So many American teens take education for granted; we complain about waking up early, spending too much time on homework, or sitting through boring classes. Yet, around the world, more than 62 million girls are denied an education. Many of these girls have never even started school, while others dropped out because of poverty, a humanitarian crisis, early marriage and motherhood, violence, or many other reasons. Whereas we dread waking up and attending school, many girls have had to fight for their right to be educated and have been harmed for doing so.
In Afghanistan, the Taliban has attacked school-girls by throwing acid on them. In April, 2014, the extremist group Boko Haram kidnapped 276 girls from their school in Chibok, Nigeria. On October 9, 2012, in Pakistan, the Tehrik-i-Taliban Pakistan shot Malala Yousafzai on her way to school for advocating for girls’ education rights around the world. The situation is the worst in the Middle East and Africa, where tradition and law dictates what a girl can and cannot do, especially when it comes to education.
It should be a global priority to promote the education of girls; it is one of the best things we humans can do for the world. Nations with low enrollment of girls in school struggle economically. Educated women have the ability to work, run businesses, and be educated consumers. In fact, increasing the number of people, including women, who have strong literacy and numeracy scores could increase a nation’s economic growth by two percent, according to malala.org. The site also notes that education increases a woman’s wages; for every year of school a girl receives, her income can increase between 12 and 18 percent. Educated women are better able to provide for their families, decreasing the percentage of families who live in poverty and increasing a family’s financial security. Furthermore, children raised by an educated mother will be more likely to gain an education for themselves, even further reducing poverty.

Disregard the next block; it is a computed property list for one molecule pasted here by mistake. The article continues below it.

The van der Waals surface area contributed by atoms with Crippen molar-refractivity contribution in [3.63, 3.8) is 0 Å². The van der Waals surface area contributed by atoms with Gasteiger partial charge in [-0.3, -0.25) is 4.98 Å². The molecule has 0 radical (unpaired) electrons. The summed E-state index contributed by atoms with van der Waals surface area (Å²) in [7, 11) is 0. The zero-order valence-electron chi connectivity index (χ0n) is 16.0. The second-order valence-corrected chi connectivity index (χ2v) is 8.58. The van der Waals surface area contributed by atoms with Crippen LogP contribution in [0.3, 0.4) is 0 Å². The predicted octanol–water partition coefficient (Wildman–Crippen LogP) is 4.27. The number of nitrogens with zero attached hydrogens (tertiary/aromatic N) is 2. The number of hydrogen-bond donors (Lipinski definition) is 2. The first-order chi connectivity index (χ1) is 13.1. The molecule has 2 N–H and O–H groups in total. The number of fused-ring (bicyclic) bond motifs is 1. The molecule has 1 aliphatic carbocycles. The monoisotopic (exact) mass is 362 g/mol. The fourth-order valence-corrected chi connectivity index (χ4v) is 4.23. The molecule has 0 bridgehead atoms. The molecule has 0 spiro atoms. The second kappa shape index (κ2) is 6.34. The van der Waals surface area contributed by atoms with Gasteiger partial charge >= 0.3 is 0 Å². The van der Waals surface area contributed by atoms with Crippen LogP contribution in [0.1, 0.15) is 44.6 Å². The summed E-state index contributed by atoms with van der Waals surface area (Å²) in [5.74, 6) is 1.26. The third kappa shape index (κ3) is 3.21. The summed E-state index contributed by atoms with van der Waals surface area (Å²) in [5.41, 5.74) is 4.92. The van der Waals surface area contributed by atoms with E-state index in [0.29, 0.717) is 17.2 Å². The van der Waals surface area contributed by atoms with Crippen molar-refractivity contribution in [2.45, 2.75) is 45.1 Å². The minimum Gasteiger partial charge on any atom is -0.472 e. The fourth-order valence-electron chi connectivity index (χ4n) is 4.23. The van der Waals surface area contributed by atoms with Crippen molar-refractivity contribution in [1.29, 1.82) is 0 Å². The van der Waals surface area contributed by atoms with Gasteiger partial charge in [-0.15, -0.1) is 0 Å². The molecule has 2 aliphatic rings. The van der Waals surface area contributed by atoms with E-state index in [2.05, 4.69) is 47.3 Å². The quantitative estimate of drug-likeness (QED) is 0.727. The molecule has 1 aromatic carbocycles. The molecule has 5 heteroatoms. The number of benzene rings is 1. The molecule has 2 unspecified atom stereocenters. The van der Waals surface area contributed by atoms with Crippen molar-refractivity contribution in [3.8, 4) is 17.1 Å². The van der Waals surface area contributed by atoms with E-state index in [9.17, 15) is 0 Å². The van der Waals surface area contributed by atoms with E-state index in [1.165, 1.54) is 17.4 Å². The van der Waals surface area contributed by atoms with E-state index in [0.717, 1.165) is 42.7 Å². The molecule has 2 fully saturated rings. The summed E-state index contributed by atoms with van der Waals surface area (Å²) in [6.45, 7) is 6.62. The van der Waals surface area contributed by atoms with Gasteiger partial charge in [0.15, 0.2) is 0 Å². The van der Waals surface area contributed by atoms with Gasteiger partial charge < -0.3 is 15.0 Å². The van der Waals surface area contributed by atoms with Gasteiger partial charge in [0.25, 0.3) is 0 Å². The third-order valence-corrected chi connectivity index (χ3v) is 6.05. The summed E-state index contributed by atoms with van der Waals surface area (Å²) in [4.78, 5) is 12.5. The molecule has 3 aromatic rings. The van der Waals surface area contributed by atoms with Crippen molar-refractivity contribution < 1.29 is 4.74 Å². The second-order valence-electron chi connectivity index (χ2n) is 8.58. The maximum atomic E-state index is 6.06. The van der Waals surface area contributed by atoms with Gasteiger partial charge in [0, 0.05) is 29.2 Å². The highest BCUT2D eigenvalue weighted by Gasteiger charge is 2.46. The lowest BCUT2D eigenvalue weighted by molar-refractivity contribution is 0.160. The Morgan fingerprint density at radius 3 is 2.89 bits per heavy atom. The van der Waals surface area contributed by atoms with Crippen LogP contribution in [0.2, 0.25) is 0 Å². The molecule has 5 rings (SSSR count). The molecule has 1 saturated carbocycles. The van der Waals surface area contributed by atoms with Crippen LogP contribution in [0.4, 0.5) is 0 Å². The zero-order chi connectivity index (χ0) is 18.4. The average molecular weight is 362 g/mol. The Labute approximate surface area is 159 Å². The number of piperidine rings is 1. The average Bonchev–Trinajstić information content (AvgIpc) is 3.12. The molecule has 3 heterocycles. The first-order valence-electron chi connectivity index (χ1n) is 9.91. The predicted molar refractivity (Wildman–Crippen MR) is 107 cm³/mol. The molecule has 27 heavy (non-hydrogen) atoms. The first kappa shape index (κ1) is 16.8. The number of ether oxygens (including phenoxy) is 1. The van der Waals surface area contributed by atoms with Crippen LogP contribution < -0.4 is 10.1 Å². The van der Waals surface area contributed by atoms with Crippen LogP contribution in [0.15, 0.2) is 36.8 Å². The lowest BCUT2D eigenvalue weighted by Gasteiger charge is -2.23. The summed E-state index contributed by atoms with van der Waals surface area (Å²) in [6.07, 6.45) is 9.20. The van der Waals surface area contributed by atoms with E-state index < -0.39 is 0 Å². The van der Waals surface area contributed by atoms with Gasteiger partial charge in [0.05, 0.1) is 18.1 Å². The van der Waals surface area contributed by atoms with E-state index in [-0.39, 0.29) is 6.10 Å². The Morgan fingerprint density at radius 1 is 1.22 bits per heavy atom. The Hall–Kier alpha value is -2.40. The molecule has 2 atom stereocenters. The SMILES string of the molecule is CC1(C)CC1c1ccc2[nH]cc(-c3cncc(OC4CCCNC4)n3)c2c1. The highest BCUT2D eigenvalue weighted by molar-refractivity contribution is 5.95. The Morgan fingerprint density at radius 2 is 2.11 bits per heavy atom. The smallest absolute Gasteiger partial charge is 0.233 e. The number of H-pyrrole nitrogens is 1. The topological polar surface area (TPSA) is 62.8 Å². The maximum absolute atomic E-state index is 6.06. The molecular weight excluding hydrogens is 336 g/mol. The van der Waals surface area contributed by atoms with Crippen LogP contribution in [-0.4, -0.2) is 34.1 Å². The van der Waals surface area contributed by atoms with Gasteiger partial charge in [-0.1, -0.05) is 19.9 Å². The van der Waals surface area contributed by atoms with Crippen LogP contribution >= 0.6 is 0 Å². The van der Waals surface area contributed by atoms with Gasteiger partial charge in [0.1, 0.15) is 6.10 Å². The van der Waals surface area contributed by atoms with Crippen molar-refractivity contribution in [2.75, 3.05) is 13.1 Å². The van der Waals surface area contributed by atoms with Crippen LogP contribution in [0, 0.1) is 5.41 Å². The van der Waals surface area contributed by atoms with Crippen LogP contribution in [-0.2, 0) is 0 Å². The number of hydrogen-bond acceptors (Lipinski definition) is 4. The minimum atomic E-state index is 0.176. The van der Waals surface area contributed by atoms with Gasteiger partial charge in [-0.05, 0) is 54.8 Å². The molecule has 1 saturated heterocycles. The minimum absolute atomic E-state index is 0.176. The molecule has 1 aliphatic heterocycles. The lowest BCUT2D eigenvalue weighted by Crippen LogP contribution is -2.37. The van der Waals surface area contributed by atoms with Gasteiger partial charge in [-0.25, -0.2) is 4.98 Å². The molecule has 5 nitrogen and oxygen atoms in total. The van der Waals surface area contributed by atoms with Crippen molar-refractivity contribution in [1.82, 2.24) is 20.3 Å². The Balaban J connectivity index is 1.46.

Education improves women’s health and the health of children. Educated girls are less likely to have teen pregnancies, decreasing the maternal and infant mortality rates. Educated mothers are also better able to find the appropriate health care for the family and provide nutrition and medicine that could save lives. Malala.org also states that, if all adults in the world completed primary school, there could be seven million fewer cases of HIV in a decade. This is extremely beneficial in sub-Saharan Africa where, according to amfar.org, 88 percent of the world’s HIV-positive children are located.
Girls who are in school or who have completed school are less likely to marry as children. Similarly, the more educated a woman is, the less likely it is that she will accept domestic abuse; according to malala.org, for every year of school a girl completes, her acceptance of domestic abuse drops by 10 percent. Education also promotes female participation in politics. Girls will be more likely to vote, advocate for policy changes that benefit families and other women, and even run for office. They will be more likely to change and improve the laws for women’s education and rights.
These 62 million girls could change the world if they only had the opportunity to go to school, but there is so much going against them. Millions of girls are not in school because of humanitarian crises, including natural disasters, pandemics, and war. Millions of people leave their homelands to escape these problems, but give up receiving an education as a result. In many countries, children live in remote villages hundreds of miles away from towns that offer opportunities for girls to gain a quality education; village schools are usually taught by untrained teachers and lack the resources they need to effectively teach students.
The tradition of child-marriage also keeps girls out of school, but even girls who are not married as children grow up in traditional cultures where they are expected to become wives and stay at home, never working; parents don’t see the value of paying for an education if their daughter will spend her life in the home. Girls in areas occupied by extremist groups are banned from attending school, and those who go against them are threatened and attacked.
We need to follow the example of Malala Yousafzai, and hundreds of other girls, and support girls’ education, no matter the cost. We need to set up schools in refugee camps and villages that offer a quality education with trained teachers, proper resources, and safe, sanitary buildings and facilities. We need to break traditions of child-marriage and end the idea that if a women will be a homemaker, there is no need for her to attend school. Education will empower women and young girls, giving them confidence in knowing that they have the ability to support themselves if need be. National governments should require girls to attend school, at least through primary school, and enforce that law.
Education for girls has improved worldwide over the past few decades, but it’s still not where it should be. Malala.org reports that girls spend an average of seven years in school, more than they have before, but they still don’t receive the education they deserve. Every child, regardless of gender, is entitled to a quality education. When every boy and girl receives an education, we will see the world change for the better.